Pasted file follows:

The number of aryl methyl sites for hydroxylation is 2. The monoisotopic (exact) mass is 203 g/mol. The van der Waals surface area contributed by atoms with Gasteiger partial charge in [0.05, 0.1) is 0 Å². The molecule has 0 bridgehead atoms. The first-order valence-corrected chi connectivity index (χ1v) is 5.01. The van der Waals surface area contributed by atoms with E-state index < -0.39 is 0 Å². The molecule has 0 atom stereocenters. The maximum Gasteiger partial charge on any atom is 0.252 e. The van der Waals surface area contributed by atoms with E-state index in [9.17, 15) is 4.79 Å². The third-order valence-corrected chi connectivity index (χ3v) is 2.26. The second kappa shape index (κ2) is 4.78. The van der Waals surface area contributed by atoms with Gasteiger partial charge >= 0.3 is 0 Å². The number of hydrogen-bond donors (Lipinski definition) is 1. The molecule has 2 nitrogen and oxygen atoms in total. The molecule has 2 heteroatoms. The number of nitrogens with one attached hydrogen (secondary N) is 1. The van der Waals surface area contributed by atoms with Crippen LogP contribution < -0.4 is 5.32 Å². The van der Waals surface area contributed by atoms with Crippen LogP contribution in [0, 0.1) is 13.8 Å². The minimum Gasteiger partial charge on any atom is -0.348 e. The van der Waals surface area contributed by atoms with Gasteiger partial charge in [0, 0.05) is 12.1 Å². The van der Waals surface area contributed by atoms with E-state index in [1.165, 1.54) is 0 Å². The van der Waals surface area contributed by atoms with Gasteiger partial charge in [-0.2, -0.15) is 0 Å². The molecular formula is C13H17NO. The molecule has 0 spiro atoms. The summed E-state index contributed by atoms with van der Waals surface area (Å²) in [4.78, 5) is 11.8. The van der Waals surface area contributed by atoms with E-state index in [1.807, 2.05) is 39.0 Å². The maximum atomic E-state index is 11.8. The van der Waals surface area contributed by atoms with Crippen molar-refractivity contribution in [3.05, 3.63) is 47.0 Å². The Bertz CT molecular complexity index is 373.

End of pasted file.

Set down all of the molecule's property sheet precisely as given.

The number of aryl methyl sites for hydroxylation is 2. The monoisotopic (exact) mass is 203 g/mol. The van der Waals surface area contributed by atoms with Gasteiger partial charge in [0.05, 0.1) is 0 Å². The molecule has 0 bridgehead atoms. The first-order valence-corrected chi connectivity index (χ1v) is 5.01. The van der Waals surface area contributed by atoms with E-state index < -0.39 is 0 Å². The molecule has 0 atom stereocenters. The maximum Gasteiger partial charge on any atom is 0.252 e. The van der Waals surface area contributed by atoms with E-state index in [9.17, 15) is 4.79 Å². The third-order valence-corrected chi connectivity index (χ3v) is 2.26. The second kappa shape index (κ2) is 4.78. The van der Waals surface area contributed by atoms with Gasteiger partial charge >= 0.3 is 0 Å². The number of hydrogen-bond donors (Lipinski definition) is 1. The molecule has 2 nitrogen and oxygen atoms in total. The molecule has 2 heteroatoms. The number of nitrogens with one attached hydrogen (secondary N) is 1. The van der Waals surface area contributed by atoms with Crippen LogP contribution < -0.4 is 5.32 Å². The van der Waals surface area contributed by atoms with Crippen LogP contribution in [0, 0.1) is 13.8 Å². The minimum Gasteiger partial charge on any atom is -0.348 e. The van der Waals surface area contributed by atoms with Gasteiger partial charge in [0, 0.05) is 12.1 Å². The van der Waals surface area contributed by atoms with E-state index in [1.165, 1.54) is 0 Å². The van der Waals surface area contributed by atoms with Gasteiger partial charge in [-0.2, -0.15) is 0 Å². The molecular formula is C13H17NO. The molecule has 0 spiro atoms. The summed E-state index contributed by atoms with van der Waals surface area (Å²) in [4.78, 5) is 11.8. The van der Waals surface area contributed by atoms with E-state index in [1.807, 2.05) is 39.0 Å². The maximum atomic E-state index is 11.8. The van der Waals surface area contributed by atoms with Crippen molar-refractivity contribution in [3.05, 3.63) is 47.0 Å². The Bertz CT molecular complexity index is 373.